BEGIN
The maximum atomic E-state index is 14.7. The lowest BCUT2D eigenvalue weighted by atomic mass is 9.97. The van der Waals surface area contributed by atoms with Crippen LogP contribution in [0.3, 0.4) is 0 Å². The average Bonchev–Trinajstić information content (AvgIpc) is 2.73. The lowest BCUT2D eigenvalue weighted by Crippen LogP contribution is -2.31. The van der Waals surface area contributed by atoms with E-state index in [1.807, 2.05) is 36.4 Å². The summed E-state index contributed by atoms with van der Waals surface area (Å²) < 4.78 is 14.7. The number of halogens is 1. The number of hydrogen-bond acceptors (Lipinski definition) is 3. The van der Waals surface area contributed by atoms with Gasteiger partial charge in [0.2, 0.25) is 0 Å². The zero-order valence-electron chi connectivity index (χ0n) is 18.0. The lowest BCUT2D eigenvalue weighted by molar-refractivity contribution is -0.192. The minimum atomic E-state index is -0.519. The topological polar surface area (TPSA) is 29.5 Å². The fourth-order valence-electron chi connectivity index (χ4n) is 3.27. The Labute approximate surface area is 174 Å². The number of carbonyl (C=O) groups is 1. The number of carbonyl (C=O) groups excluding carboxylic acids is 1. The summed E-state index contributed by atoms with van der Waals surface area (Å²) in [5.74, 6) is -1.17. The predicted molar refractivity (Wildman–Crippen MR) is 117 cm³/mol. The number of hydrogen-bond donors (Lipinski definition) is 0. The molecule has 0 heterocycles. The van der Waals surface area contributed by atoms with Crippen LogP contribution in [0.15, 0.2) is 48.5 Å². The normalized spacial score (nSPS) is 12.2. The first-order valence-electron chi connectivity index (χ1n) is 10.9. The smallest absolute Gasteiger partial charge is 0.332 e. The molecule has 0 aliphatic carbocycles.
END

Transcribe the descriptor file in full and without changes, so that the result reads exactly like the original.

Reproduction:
The maximum atomic E-state index is 14.7. The lowest BCUT2D eigenvalue weighted by atomic mass is 9.97. The van der Waals surface area contributed by atoms with Crippen LogP contribution in [0.3, 0.4) is 0 Å². The average Bonchev–Trinajstić information content (AvgIpc) is 2.73. The lowest BCUT2D eigenvalue weighted by Crippen LogP contribution is -2.31. The van der Waals surface area contributed by atoms with E-state index in [1.807, 2.05) is 36.4 Å². The summed E-state index contributed by atoms with van der Waals surface area (Å²) < 4.78 is 14.7. The number of halogens is 1. The number of hydrogen-bond acceptors (Lipinski definition) is 3. The van der Waals surface area contributed by atoms with Gasteiger partial charge in [0.2, 0.25) is 0 Å². The zero-order valence-electron chi connectivity index (χ0n) is 18.0. The lowest BCUT2D eigenvalue weighted by molar-refractivity contribution is -0.192. The minimum atomic E-state index is -0.519. The topological polar surface area (TPSA) is 29.5 Å². The fourth-order valence-electron chi connectivity index (χ4n) is 3.27. The Labute approximate surface area is 174 Å². The number of carbonyl (C=O) groups is 1. The number of carbonyl (C=O) groups excluding carboxylic acids is 1. The summed E-state index contributed by atoms with van der Waals surface area (Å²) in [5.74, 6) is -1.17. The predicted molar refractivity (Wildman–Crippen MR) is 117 cm³/mol. The number of hydrogen-bond donors (Lipinski definition) is 0. The molecule has 0 heterocycles. The van der Waals surface area contributed by atoms with Crippen LogP contribution in [0.15, 0.2) is 48.5 Å². The normalized spacial score (nSPS) is 12.2. The first-order valence-electron chi connectivity index (χ1n) is 10.9. The smallest absolute Gasteiger partial charge is 0.332 e. The molecule has 0 aliphatic carbocycles.